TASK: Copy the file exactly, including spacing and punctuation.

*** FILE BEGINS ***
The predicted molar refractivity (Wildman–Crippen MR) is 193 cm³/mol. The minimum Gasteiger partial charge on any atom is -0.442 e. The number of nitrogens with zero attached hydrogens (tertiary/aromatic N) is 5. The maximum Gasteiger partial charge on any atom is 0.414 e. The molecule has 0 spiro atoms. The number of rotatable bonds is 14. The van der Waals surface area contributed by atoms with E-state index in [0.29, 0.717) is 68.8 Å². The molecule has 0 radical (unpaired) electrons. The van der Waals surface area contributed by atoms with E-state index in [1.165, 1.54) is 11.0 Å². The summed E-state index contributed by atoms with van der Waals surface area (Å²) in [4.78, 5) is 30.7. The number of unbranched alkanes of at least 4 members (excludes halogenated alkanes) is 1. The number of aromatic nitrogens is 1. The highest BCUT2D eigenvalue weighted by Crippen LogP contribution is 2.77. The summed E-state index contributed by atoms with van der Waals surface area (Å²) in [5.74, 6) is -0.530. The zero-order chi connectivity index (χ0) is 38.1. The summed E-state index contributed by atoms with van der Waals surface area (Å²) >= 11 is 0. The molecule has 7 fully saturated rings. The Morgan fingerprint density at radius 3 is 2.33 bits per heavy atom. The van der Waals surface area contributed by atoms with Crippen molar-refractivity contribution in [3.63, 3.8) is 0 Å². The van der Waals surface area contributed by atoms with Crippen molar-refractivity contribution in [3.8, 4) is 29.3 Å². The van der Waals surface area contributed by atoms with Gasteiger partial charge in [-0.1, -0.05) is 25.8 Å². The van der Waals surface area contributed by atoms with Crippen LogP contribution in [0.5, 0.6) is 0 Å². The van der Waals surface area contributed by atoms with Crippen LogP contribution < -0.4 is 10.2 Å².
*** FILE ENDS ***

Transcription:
The predicted molar refractivity (Wildman–Crippen MR) is 193 cm³/mol. The minimum Gasteiger partial charge on any atom is -0.442 e. The number of nitrogens with zero attached hydrogens (tertiary/aromatic N) is 5. The maximum Gasteiger partial charge on any atom is 0.414 e. The molecule has 0 spiro atoms. The number of rotatable bonds is 14. The van der Waals surface area contributed by atoms with E-state index in [0.29, 0.717) is 68.8 Å². The molecule has 0 radical (unpaired) electrons. The van der Waals surface area contributed by atoms with E-state index in [1.165, 1.54) is 11.0 Å². The summed E-state index contributed by atoms with van der Waals surface area (Å²) in [4.78, 5) is 30.7. The number of unbranched alkanes of at least 4 members (excludes halogenated alkanes) is 1. The number of aromatic nitrogens is 1. The highest BCUT2D eigenvalue weighted by Crippen LogP contribution is 2.77. The summed E-state index contributed by atoms with van der Waals surface area (Å²) in [5.74, 6) is -0.530. The zero-order chi connectivity index (χ0) is 38.1. The summed E-state index contributed by atoms with van der Waals surface area (Å²) >= 11 is 0. The molecule has 7 fully saturated rings. The Morgan fingerprint density at radius 3 is 2.33 bits per heavy atom. The van der Waals surface area contributed by atoms with Crippen molar-refractivity contribution in [3.63, 3.8) is 0 Å². The van der Waals surface area contributed by atoms with Crippen molar-refractivity contribution in [3.8, 4) is 29.3 Å². The van der Waals surface area contributed by atoms with Gasteiger partial charge in [-0.1, -0.05) is 25.8 Å². The van der Waals surface area contributed by atoms with Crippen LogP contribution in [0.5, 0.6) is 0 Å². The van der Waals surface area contributed by atoms with Crippen LogP contribution < -0.4 is 10.2 Å².